Members of last year’s season-opening ensemble Catalyst Quartet return as part of the 18-member Sphinx Virtuosi, which features musicians and alumni of the renowned Sphinx Organization’s annual soloist competition. The Detroit-based organization’s program encourages and develops talent among young black and Latino classical musicians. The ensemble’s 2016 program—“Latin Voyages: Viajes Latinos”—will feature works by Alberto Williams, Javier Álvarez, Heitor Villa-Lobos, Cesar Espejo, Osvaldo Golijov, Alberto Ginastera and Astor Piazzolla in a musical tour of Latin American heritage. “After witnessing their talents, their artistic innovations and their commitment to their craft, I can see that the future of classical music is in good hands,” wrote a Chicago Critic reviewer.
Warsaw Philharmonic Orchestra—under the direction of Music and Artistic Director Jacek Kaspszyk since 2013—returns to Penn State on Friday, Oct. 28, as part of its U.S. tour. The orchestra was founded in 1901 and ceased performances only during World War II, when it lost half of its members to the fighting. In the past, it played host to various composers—including Igor Stravinsky, Sergei Rachmaninoff and Maurice Ravel—but more recently recorded music for several anime series and video game soundtracks. Soloist Seong-Jin Cho, who made history as the first South Korean winner of the International Fryderyk Chopin Piano Competition in Warsaw in 2015, makes his U.S. touring debut with this orchestra. He will join the orchestra in performances of Ludwig van Beethoven’s Piano Concerto No. 3 in C minor, Op. 37; Mieczyslaw Weinberg’s “Polish Melodies” Op. 47, No. 2; and Johannes Brahms’ Symphony No. 1 in C minor, Op. 68.
On Monday, Jan. 23, three renowned chamber musicians—pianist Inon Barnatan, clarinetist Anthony McGill and cellist Alicia Weilerstein—will perform together for a program including Beethoven’s Trio in B-flat Major, Op. 11, and Brahms’ Trio in A minor, Op. 114, plus a piece by Philadelphia composer Joseph Hallman, co-commissioned by the Center for the Performing Arts through its membership with Music Accord.
Barnatan, an Israeli native, is the New York Philharmonic’s first artist in association resident and is a former member of The Chamber Music Society of Lincoln Center. McGill, principal clarinetist of the New York Philharmonic and former principal of the Metropolitan Opera Orchestra, has performed with various classical quartets (Brentano, Guarneri, Shanghai and Tokyo). He has collaborated with various chamber music notables (Emanuel Ax, Midori and Lang Lang) and performed at President Obama’s first inauguration with Itzhak Perlman and Yo-Yo Ma. Weilerstein received a MacArthur Foundation “genius” grant in 2011 and was the first cellist to sign a recording contract with Decca Classics. She and Barnatan often perform together and in 2015 released a recording of cello sonatas by Sergei Rachmaninov and Frederic Chopin.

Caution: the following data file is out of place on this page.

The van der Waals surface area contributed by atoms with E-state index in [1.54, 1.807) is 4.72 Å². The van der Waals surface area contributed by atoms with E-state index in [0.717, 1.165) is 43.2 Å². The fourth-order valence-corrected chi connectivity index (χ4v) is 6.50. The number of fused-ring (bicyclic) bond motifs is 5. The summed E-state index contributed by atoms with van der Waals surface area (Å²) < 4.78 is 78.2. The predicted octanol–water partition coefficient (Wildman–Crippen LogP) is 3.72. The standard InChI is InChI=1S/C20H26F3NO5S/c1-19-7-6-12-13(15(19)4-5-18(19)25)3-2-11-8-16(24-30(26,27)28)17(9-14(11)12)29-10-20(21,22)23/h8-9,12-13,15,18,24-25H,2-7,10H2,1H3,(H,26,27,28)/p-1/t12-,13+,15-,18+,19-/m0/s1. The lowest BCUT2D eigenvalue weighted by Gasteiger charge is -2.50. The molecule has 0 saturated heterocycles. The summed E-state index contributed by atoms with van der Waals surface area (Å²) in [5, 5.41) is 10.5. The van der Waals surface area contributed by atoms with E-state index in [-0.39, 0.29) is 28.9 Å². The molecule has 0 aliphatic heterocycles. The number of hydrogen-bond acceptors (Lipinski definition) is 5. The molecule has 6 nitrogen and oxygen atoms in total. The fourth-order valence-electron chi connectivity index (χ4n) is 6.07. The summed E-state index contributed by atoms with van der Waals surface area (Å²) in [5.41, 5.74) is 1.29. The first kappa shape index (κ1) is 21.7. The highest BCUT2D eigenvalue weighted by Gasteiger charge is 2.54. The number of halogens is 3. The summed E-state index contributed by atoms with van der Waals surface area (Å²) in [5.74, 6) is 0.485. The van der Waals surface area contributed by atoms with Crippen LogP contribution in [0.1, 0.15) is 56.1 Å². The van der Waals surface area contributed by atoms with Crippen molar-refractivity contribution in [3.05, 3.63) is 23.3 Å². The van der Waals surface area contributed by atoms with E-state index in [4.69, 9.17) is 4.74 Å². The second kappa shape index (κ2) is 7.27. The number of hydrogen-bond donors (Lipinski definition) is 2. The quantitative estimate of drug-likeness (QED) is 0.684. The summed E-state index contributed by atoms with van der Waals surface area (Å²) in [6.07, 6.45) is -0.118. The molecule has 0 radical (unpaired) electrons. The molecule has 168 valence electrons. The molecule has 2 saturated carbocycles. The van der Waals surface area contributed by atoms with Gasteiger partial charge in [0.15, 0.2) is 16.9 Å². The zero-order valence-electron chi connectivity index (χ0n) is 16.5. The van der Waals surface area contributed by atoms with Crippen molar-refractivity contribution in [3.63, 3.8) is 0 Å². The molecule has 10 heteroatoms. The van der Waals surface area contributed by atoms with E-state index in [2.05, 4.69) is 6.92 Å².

One of today’s classical music supergroups—a trio featuring pianist Wu Han, violinist Philip Setzer and cellist David Finckel—will perform at Penn State three of Beethoven’s trios: E-flat Major, Op. 1; C minor, Op. 1, No. 3; and D Major, Op. 70, No. 1. The trio “gave their sold-out audience an exuberant, eddying account. … grabbing listeners, as it were, but the throats,” wrote a critic for San Jose, California’s Mercury News.
Han, co-artistic director of The Chamber Music Society of Lincoln Center, frequently performs with Finckel. Both were named Musical America’s 2012 Musicians of the Year for their longtime collaborations. The two also are the founders of Music@Menlo chamber music festival, lead the LG Chamber Music School and launched ArtistLed, the internet’s first classical music recording company. Finckel is a former member of Emerson String Quartet and teaches cello at Juilliard School and Stony Brook University. Setzer is a founding member of Emerson String Quartet and has performed with major orchestras throughout the United States.
Tafelmusik Baroque Orchestra makes its third appearance at Penn State Thursday, March 2, this time with “J. S. Bach: The Circle of Creation.” The Royal Gazette called the ensemble a “time machine,” “sweeping the audience out of its seats and back to that magic period between 1650 and 1750.” The award-winning ensemble will perform orchestra double bassist Alison Mackay’s most recent piece, which explores the world of the artisans who assisted Bach in realizing his genius and potential in a program that picks up where 2013’s tour of “House of Dreams” left off. The kicker? Tafelmusik will perform the all-Bach program from memory.
A cappella and vocal
Straight No Chaser, a 10-member a cappella ensemble formed at Indiana University in 1996, found fame after its video of “The 12 Days of Christmas” went viral, which resulted in a five-album record deal with Atlantic Records. The singers will bring their “I’ll Have Another … 20th Anniversary World Tour” Friday, Nov. 11. The group’s repertoire includes vocal versions of hits by Radiohead, Bob Dylan and The Weeknd, as well as medlies of songs by Frankie Valli and the Four Seasons/OneRepublic and Willie Nelson/Zac Brown Band.